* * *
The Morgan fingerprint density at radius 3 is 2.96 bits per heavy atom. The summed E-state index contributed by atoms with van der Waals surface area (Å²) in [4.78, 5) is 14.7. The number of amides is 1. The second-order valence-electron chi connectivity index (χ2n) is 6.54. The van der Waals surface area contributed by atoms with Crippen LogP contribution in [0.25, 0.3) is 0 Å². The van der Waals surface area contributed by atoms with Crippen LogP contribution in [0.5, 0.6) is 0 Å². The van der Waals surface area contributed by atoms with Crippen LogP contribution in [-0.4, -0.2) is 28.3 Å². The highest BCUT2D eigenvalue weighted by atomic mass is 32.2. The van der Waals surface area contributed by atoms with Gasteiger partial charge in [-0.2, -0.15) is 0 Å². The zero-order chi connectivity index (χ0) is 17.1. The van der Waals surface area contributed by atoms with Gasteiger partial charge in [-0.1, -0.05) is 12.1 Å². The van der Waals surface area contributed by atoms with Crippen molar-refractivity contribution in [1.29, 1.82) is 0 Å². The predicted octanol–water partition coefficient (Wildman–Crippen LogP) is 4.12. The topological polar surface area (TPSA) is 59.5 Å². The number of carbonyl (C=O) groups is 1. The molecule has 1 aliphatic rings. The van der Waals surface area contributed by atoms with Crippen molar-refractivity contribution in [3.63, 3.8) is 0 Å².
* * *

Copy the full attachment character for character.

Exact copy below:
The Morgan fingerprint density at radius 3 is 2.96 bits per heavy atom. The summed E-state index contributed by atoms with van der Waals surface area (Å²) in [4.78, 5) is 14.7. The number of amides is 1. The second-order valence-electron chi connectivity index (χ2n) is 6.54. The van der Waals surface area contributed by atoms with Crippen LogP contribution in [0.25, 0.3) is 0 Å². The van der Waals surface area contributed by atoms with Crippen LogP contribution in [0.5, 0.6) is 0 Å². The van der Waals surface area contributed by atoms with Crippen LogP contribution in [-0.4, -0.2) is 28.3 Å². The highest BCUT2D eigenvalue weighted by atomic mass is 32.2. The van der Waals surface area contributed by atoms with Gasteiger partial charge in [-0.2, -0.15) is 0 Å². The zero-order chi connectivity index (χ0) is 17.1. The van der Waals surface area contributed by atoms with Gasteiger partial charge in [-0.1, -0.05) is 12.1 Å². The van der Waals surface area contributed by atoms with Crippen molar-refractivity contribution in [1.29, 1.82) is 0 Å². The predicted octanol–water partition coefficient (Wildman–Crippen LogP) is 4.12. The topological polar surface area (TPSA) is 59.5 Å². The number of carbonyl (C=O) groups is 1. The molecule has 1 aliphatic rings. The van der Waals surface area contributed by atoms with Crippen molar-refractivity contribution in [3.63, 3.8) is 0 Å².